A yokel walks into Chicago | Bleader

A yokel walks into Chicago

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No ducks were harmed in the writing of this story
  • No ducks were harmed in the writing of this story
(Wordplay Week involves a series of Oulipian twists on a classic joke. First read the template duck joke. You'll also find guidelines there for offering your own Oulipian version of the story, which could win you a memorable prize.)

Dear folks. Everyone is so interesting here in the big city. I am interning at a drinking establishment that is popular with the legendary writing crowd. I get to take home all the uncracked peanuts I find on the floor when I sweep it out at the end of business, and one of the regulars told me he should be so lucky. He’s a famous local blogger.

Last night Ray, the boss, gave me an assignment. He sent me out to buy some grapes and some nails. I asked him why he needed them and he said he had a big decision to make. He made it sound pretty existential. I asked if it had something to do with the raven hovering over the bar and he said it was not actually a raven although said bird did not mind giving that impression. If said bird ever took a bath, he said, I would have a better idea of its avian credentials. But yes, said Ray, the bird did figure in his deliberations.

At any rate, this was a big responsibility and I wanted to make a good impression. I hailed a taxicab and asked the driver to take me to the nearest general store where I could buy nails and grapes. “It’s 1:30 in the morning,” said the driver. “Most of those places are closed.” I told him that if was a question of satisfying my personal needs I’d happily wait until morning, but this was an important work-related assignment. I told him where I worked. He said he used to go there all the time but now that he held down two jobs he didn’t have the time. I asked what his other job was and he said he’s a famous local blogger. Like I said, I’m meeting amazing people!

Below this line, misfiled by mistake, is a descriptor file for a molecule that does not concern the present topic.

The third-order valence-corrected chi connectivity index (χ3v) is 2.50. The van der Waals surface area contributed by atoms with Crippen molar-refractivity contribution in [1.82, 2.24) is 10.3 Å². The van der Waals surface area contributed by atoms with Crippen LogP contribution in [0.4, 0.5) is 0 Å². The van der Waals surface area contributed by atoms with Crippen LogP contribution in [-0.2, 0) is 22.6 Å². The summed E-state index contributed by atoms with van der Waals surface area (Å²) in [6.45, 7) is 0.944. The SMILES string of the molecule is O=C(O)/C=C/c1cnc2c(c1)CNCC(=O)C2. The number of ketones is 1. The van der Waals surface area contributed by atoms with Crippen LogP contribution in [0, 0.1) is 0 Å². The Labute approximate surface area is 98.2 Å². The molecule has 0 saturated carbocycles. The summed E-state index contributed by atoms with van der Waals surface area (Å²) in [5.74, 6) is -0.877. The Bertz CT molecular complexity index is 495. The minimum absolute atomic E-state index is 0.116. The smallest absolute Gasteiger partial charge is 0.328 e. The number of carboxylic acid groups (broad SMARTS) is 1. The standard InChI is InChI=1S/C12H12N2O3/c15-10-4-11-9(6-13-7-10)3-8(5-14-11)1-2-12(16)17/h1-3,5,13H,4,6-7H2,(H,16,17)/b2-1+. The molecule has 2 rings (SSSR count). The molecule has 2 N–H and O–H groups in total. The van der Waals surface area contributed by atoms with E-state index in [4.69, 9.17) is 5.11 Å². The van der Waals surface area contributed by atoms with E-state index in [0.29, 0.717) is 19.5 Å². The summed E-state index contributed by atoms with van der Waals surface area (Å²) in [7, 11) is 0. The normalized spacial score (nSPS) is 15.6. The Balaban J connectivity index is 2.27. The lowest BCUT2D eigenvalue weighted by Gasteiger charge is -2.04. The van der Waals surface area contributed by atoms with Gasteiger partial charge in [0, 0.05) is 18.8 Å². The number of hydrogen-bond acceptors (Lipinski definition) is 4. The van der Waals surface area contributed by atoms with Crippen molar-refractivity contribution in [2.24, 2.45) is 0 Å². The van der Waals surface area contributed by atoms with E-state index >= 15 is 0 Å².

Well, the grapes were easy, but we drove around all night and we never did find the nails. At one point I called Ray and asked if staples would be OK. I could get a box of those at a 24-hour Kinko’s. No, he said, he was thinking along the lines of three-inch roofing nails, and for that matter if I wanted to eat the grapes it was OK with him because he didn’t need them anymore. What about that big decision you needed to make? I asked. “It’s made,” he said.

To make a long story short, I came in with the nails when I reported for work the next evening. Ray took me aside and said, “You may see something happen here tonight that you could never have imagined back in the little town you came from, and it will sicken and offend you. I want you to know I thought long and hard about this. But there is no other way.”

But the raven didn’t show, and nothing happened. That night, as I was walking home from work, I ran into the raven, who was just leaving the 4 AM joint down the street. I introduced myself, and I asked if he was also a writer. “Got any grapes?” he said. I do at home! I said, and asked him if he wanted to drop over. So he did. I set out a bowl of grapes. “I don’t actually eat grapes,” said my visitor. “I prefer grubs and sedge.”

“Then why do you ask for grapes? I said.

“What makes people laugh?” he said.

You see, that’s why I came to the city, to have profound conversations like this one! My new friend has lots of these deep thoughts and he’s trying to make a name for himself as a blogger. I told Ray, my boss, how interesting he is. “Don’t lose those nails,” Ray said.

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